The earliest description we have of the processes connected with the manufacture of Oriental porcelain is to be found in the valuable letters from a Jesuit Missionary, Pere d’Entrecolles, written in 1712 and 1722, and published (Paris, 1781) in ” Lettres edifiantes et curieuses,” copies of which are now rare. The most scientific work that has appeared on the nature of porcelain and its chemistry is the ” Traite des Arts Ceramiques,” by A. Brongniart, 1844. The only work which affords any native evidence on the history of Chinese porcelain, and the various places at which it has been manufactured, is the ” Histoire de la Fabrication de la Porcelaine Chinoise,” translated from the Chinese by M. Stanislas Julien (Paris, 1856). In Marryat’s ” History of Pottery and Porcelain ” is an extended account of the Oriental fabrics, with some useful chronological notes on the introduction of porcelain into Western Asia and Europe, as well as an abstract of the History of King-te-tching. The marks on Oriental porcelain are given in the various editions of Chaffers’ ” Marks and Monograms on Pottery and Porcelain” ; they are also to be found in works published by Dr. Graesse, Mrs. Bury Palliser, and others, as well as in Hooper and Phillips’ Manual of Marks.
The most elaborate treatises, however, which have appeared on these subjects are ” Histoire de la Porcelaine,” by A. Jacquemart and E. Le Blant (Paris, 1862), and “Histoire de la Ceramique,” by A. Jacquemart (Paris, 1873). These works contain minute descriptions of the various kinds of Oriental porcelain, written by one who could fully appreciate their merits, and who has be-stowed great pains upon their investigation. With many of the conclusions of this talented writer (whose recent death we all have to deplore) we regret to say that we are unable to agree; but both works possess great value, and are illustrated by exquisite engravings due to the artistic skill of M. Jules Jacquemart.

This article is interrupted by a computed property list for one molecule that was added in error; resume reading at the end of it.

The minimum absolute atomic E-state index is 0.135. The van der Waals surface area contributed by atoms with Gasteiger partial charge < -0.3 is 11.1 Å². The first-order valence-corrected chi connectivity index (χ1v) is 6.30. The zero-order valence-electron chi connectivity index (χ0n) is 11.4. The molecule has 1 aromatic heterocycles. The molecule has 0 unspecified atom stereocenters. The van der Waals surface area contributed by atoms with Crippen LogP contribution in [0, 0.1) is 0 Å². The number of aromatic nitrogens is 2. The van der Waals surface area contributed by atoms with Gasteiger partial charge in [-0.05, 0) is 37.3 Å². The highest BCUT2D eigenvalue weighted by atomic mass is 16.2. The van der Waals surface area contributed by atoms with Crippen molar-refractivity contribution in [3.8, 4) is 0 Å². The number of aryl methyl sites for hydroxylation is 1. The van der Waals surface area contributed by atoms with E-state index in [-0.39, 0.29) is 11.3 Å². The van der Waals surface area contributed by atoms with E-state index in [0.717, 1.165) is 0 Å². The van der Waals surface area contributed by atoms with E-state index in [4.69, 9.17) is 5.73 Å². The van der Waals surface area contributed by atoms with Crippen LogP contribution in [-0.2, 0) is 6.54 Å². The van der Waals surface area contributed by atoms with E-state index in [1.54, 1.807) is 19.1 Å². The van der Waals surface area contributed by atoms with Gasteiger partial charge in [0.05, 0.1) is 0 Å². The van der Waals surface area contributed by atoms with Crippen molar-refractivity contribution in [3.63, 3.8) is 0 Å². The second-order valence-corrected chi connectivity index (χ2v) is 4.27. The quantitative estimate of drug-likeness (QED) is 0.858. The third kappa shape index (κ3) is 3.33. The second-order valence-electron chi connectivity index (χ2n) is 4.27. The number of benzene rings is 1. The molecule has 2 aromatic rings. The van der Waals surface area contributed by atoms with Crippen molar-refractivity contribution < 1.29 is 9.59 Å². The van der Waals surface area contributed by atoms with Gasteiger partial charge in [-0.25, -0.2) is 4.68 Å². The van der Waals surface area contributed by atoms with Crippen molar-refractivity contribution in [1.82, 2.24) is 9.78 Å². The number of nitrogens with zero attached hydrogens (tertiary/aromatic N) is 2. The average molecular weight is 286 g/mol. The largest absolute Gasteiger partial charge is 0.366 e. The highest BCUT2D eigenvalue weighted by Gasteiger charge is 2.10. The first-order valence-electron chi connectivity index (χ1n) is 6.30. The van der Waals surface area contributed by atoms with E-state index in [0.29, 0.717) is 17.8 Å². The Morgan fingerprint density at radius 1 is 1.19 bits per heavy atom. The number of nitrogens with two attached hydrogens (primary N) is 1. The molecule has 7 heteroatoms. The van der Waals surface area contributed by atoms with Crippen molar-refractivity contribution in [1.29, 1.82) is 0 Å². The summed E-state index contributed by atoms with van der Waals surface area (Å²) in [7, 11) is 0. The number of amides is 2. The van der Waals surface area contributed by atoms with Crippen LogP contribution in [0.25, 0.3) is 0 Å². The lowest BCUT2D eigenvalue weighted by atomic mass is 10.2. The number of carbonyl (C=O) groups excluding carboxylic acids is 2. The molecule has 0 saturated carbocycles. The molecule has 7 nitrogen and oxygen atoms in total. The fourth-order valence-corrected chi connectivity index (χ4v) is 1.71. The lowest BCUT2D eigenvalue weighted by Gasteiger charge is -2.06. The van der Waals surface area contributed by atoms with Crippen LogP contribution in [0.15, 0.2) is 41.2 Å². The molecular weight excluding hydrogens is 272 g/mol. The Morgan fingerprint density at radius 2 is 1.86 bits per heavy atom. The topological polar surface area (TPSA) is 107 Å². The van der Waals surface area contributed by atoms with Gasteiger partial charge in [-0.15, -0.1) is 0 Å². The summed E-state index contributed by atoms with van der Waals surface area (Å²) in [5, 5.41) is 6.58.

The pottery and porcelain of Japan forms the subject of a richly illustrated work recently published, entitled ” Keramic Art of Japan,” by G. A. Audsley and J. L. Bowes.
Notwithstanding, however, the numerous works that have been published, it is probable that we have as yet but an imperfect knowledge of the age, history and meaning of much that appears in collections of Oriental porcelain; and until some European, residing in China, well versed in the subject, and well acquainted with the Chinese language, has obtained access to the stores of native collectors, we shall be to a certain extent working in the dark.
In 1171 we first find any distinct mention of porcelain out of China. In that year Saladin sent to Nur-ed-din as presents, forty pieces of Chinese porcelain. Marco Polo, travelling in 128o, visited one of the sites of the porcelain manufacture, and mentions that it was exported all over the world. It is probable that he may have been the means of calling the attention of his country-men to this production of the far East. Many other notices from travellers of the 14th and 15th centuries might be cited. It was probably through Egypt that it reached Europe ; at any rate, a present of porcelain vases was sent by the Sultan of Egypt in 1487 to Lorenzo de Medici. To the Portuguese is no doubt due the first direct importation of Chinese wares into Europe, in which they were followed by the various India Companies of Holland, England, France, Sweden, &c.